The Fuller Memorandum
Neptune Brood
The Revolution Business
Rule 34
The Trade of Queens
Wireless

 

This novel has been shortlisted for the 2013 Locus Award.

 

Rule 34 by Charles Stross

October 6, 2011 6 comments

Many years ago, I used to play with expert systems and “artificial intelligence” applying the work done by Professor Donald Michie in Edinburgh. I was saddened by his death in 2007. His contribution to the art of simulating intelligence in machines was groundbreaking. It’s therefore appropriate we should return to Edinburgh for this latest outing by Charles Stross. Following on in the same “world” first seen in Halting State, we’re back in Scotland’s capital city with new shenanigans in the future uses and abuses of machine intelligence.

Rule 34 gives us an amusingly clever version of future reality. If we overlook the currently insoluble problem of a natural language ability in machines (ignoring Siri in the Apple iPhone 4S which remains primitive word recognition software), the plot is an extrapolation from the current Bayesian statistical approach to establishing the probability that the knowledge you hold is true or false. In your spam filter, for example, it learns whether it has correctly identified unwanted mail. As a bridge into the criminal law and policing, which is the core of this novel, Bayes’ Theorem recently received a fail grade from the English Court of Appeal in a murder case. An “expert” persuaded a jury of guilt based on the probability a pair of Nike trainers in the defendant’s possession left the shoeprint found at the murder scene. The conviction has been quashed. So much for the application of science in courts or perhaps the use of statistics isn’t scientific enough to be accepted by lawyers. Not entirely changing the subject, Turing Tests are held quite frequently and informed human observers are reasonably reliable in identifying the machines. But innocent individuals, interacting through chat rooms and IM systems, can be more easily fooled by today’s machines.

Charles Stross with a message for the world

Well, Charles Stross has us move forward a year or so in technological terms and suggests three developments of interest. The first is in market trading so that money may be moved around in different ways at short notice to maximise returns. I like the idea of corporatising small states like the current tax havens. Who needs them to be legitimate countries, anyway? The second is in the ability to fabricate a multitude of different “things”, some of them useful, others sinful, from downloaded designs. The third is in the use of stimuli to induce behavioural change. Think of it as being a way of nudging you into buying a product or forming a particular opinion. If you do begin to see a pattern in what’s going on around you, the most likely explanation is going to be coincidence.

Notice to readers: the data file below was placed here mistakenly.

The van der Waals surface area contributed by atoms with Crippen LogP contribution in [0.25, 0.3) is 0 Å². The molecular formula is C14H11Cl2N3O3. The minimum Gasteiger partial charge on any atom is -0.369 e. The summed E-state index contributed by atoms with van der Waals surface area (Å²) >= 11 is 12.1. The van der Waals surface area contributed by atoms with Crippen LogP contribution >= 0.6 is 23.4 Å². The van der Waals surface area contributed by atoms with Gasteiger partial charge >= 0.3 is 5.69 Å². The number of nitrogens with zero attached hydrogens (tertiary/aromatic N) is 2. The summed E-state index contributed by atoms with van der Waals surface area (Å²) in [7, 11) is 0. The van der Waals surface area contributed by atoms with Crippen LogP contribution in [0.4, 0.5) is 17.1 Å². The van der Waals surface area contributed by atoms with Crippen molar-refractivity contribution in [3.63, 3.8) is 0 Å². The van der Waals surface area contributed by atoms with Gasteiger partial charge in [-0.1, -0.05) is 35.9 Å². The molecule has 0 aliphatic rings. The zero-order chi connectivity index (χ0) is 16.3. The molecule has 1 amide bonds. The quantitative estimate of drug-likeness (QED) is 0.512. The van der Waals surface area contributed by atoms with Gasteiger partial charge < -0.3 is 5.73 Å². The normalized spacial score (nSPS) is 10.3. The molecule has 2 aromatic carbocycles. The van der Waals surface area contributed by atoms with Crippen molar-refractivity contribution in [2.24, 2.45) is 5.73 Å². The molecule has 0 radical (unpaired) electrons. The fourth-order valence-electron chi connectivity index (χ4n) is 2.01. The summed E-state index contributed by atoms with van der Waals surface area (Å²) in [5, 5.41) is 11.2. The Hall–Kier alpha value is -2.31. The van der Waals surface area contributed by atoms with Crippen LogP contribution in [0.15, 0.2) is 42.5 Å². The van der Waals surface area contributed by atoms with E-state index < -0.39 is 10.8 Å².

This has Charles Stross playing the same game of Scottish accents as Iain Banks in The Bridge as we navigate carefully through the multiple layers of culture in Edinburgh society. It’s interesting to watch the vocabulary change and, tuning in your ears, hear the different accents. Frankly, I’m never really sure the process is very effective and the result on a page must represent something of a challenge for American readers. Nevertheless, there’s a pleasing jauntiness to much of this murder mystery as our only faintly motivated Detective Inspector Liz Kavanaugh contrives to solve the various cases on her radar (with a few helpful nudges and winks if you know what I mean). In this endeavour, she’s aided by her moderately loyal Rule 34 Squad, hindered by Chief Inspector Dixon, and treated as a threat by Detective Chief Inspector MacLeish. Perhaps her career would not have stalled if she’d been a worshipper of Athena, Greek goddess of wisdom, civilisation, justice and strength. Alternatively, perhaps it’s just as well she was shunted into the backwater that is the Rule 34 Squad because that means she may actually be at the cutting edge of detection — using computers rather than sharp knives, of course. But, thinking of Athena and wisdom leads us to the final element of subtext in the novel. The nature and role of ethics in our modern world is deeply frustrating. In philosophical terms, there’s never been a greater need for more people to be aware of the tool box of methods available to analyse the extent to which our behaviour is, or is not, ethical. Yet, you see the word “ethics” bandied around as if everyone understands it as a form of common sense. It’s not considered something to be studied. Rather we can somehow intuitively know whether what we’re doing is ethical. Never has a word been so abused as “ethics”. In Rule 34, Stross challenges us to consider the extent to which ethics is, or should be, a potential restraint on what we think or do. In purely objective terms, our intelligence might suggest particular behaviour will produce better outcomes. Utilitarianism in action, as it were. But we may hesitate to ignore the ethical or other rule-based systems if the behaviour will lead to disapproval or, even, personal penalties. What price are we prepared to pay to obtain the results we desire?

Like Halting State, Rule 34 is good fun. Although we do get a bit more infodumping explanations in the later stages, the overall effect is light and airy. It’s also a good puzzle to work out who everyone is and what they are up to. The murders, successful and merely attempted, are also suitably gruesome. After all, if this is a story about technology on the rampage, we’d better have machines intimately involved in the manner of each of the early deaths. Rule 34 is definitely worth picking up and you should make time to read it.